Layering 101 — Mountain Equipment WildSnow Girl Ensemble

Post by blogger | November 3, 2014      
Staying warm and dry without overheating is challenging when your cardio's up in the backcountry. Correct use of tech clothing keeps you comfortable with versatile layers that don't weigh down your pack.

Staying warm and dry without overheating is challenging when your cardio’s up in the backcountry. Correct use of tech clothing keeps you comfortable without weighing down your pack.

Years ago I struggled with the cold. Now I wear less and stay warmer in the backcountry, thanks to the development of new fabrics. But it’s tricky to know how to pair up technical pieces for maximum effect.

When I attend ISPO and the Outdoor Retailer Show, I get the spiel on the special features designed into the best gear in the world. The information is complex and sometimes overwhelming, but it’s valuable, especially for dealing with the wide range of conditions we experience, from skinning up a local ski area to below zero temps on high peaks. Once I dial in my favorite pieces, I find they work equally well for other mountain sports like bicycling, hiking, kayaking, even logging (AKA WildSnow HQ CrossFit).

Mountain Equipment is distributing more of their mountaineering products to the U.S. We like the quality construction of their clothing and mid-price point range. For women, Mountain Equipment offers three fits: Alpine Fit is close-fitting; Mountain Fit is more generous; Active Fit is the closest fitting, designed to fit over light weight layers.

Here’s my upper body layering system from their line:

Base layer:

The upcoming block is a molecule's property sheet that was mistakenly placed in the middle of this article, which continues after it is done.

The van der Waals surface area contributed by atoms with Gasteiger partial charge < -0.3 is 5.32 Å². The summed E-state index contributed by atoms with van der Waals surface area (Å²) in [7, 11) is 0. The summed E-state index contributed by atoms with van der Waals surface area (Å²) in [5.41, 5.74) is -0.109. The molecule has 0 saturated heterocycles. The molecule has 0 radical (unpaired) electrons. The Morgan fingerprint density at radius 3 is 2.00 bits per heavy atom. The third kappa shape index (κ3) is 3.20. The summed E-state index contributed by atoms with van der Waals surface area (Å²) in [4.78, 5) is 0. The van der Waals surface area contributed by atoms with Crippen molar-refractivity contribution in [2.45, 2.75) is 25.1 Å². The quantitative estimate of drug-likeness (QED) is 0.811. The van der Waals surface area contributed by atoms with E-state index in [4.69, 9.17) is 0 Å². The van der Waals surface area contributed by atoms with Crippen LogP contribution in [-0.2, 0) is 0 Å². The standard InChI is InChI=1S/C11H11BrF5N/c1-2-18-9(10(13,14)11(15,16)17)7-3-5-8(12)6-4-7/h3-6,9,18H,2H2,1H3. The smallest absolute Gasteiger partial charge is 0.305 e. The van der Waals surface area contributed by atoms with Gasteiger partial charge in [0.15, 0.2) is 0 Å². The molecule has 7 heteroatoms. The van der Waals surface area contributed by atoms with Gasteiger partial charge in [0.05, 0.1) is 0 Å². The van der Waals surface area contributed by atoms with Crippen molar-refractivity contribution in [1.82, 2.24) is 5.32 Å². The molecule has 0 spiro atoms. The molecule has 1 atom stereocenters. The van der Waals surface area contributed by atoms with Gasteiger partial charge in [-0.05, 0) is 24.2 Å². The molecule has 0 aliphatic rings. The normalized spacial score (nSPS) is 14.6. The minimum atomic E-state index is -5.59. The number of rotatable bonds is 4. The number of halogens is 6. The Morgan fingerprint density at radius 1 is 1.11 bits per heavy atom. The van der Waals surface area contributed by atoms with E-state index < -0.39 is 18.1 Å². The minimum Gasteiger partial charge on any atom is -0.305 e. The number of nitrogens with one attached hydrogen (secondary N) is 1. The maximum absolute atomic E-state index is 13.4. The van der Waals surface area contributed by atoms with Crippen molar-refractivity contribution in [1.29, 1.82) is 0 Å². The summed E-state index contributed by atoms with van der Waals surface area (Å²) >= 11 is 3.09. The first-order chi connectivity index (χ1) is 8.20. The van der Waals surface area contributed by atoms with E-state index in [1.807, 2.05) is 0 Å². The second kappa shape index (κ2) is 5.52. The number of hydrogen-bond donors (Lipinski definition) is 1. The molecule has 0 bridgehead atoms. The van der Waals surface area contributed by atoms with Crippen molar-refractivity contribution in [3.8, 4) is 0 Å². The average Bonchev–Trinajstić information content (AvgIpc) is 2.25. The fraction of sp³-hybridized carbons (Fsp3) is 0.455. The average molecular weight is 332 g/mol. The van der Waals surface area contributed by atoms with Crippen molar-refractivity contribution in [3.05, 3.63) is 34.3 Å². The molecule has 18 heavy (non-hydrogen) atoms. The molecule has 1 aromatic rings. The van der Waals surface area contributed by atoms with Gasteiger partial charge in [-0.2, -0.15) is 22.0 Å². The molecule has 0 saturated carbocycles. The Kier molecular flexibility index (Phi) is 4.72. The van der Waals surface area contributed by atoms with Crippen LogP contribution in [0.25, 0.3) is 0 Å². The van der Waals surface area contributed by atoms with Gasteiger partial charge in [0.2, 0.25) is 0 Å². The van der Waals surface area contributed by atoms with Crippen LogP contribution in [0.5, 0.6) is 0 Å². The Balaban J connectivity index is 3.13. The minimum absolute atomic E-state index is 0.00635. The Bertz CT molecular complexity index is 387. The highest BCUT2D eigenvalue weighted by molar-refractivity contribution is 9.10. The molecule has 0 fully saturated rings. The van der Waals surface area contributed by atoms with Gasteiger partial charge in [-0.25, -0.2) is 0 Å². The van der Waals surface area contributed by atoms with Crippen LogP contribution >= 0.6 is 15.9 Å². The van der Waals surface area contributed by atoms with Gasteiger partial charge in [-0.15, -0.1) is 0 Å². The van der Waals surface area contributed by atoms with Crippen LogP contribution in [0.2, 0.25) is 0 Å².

Women's Eclipse Hooded Zip Tee.

Women’s Eclipse Hooded Zip Tee.

Next to my skin I wear a lightweight base layer, preferably with a hood. I like having a hood on my lightest base layer because when I’m skinning up I always wear a sunhat. When the wind picks up, I can easily pull on the hood under the sunhat and it’s enough to keep my ears warm without getting my head too hot. When it gets colder, I’ll often pull on the hood under my ski hat instead of a balaclava.

Mountain Equipment’s Eclipse hoodie has gotten positive reviews from our backcountry boys in the Pacific Northwest and Alaska. Mine is indeed comfy. It’s warmer than my super light weight wool hoodie but has a long front zipper which allows quick ventilation when needed. The Eclipse has a high collar and offset front zipper. Sometimes the offset zipper is harder to open and close with one hand, but I like not having a zipper across my teeth. The women’s specific version is Active Fit with a longer torso.

Mid layer, light shell:



For skinning uphill I cover my baselayer with Mountain Equipment’s Ultratherm jacket. Micro-grid liner wicks sweat away. It’s one of my favorite pieces. A thin layer of Helium 30 on bodice and upper arms cuts the wind. Panels of stretchy breathable fabric under arms keeps you from overheating. The best thing about this piece is that it’s minimal and packs into its hand pocket so it’s easy to take along as an extra layer. Active Fit with articulated and pre-shaped sleeves. On sale now at Moosejaw.


Trojan softshell.

Trojan softshell.

In Colorado, I always wear softshell pants, but to be honest, when skinning I often leave my softshell jacket at home. With our temperate climate, the lighter Ultratherm is adequate. But when those big winter storms roll in the cold wet days, a Windstopper softshell is a good choice. ME’s Trojan is stretchy and water resistant. Large side pockets have mesh lining. When open, they quickly ventilate.

What I like most about Mountain Equipment jackets is the bodice cut. Their top pieces tend to be longer which I find flattering in addition to making room for bigger pockets. The Trojan is Active Fit with helmet compatible hood. On sale at Moosejaw.


Arclight shell, redder is better.

Arclight shell, redder is better.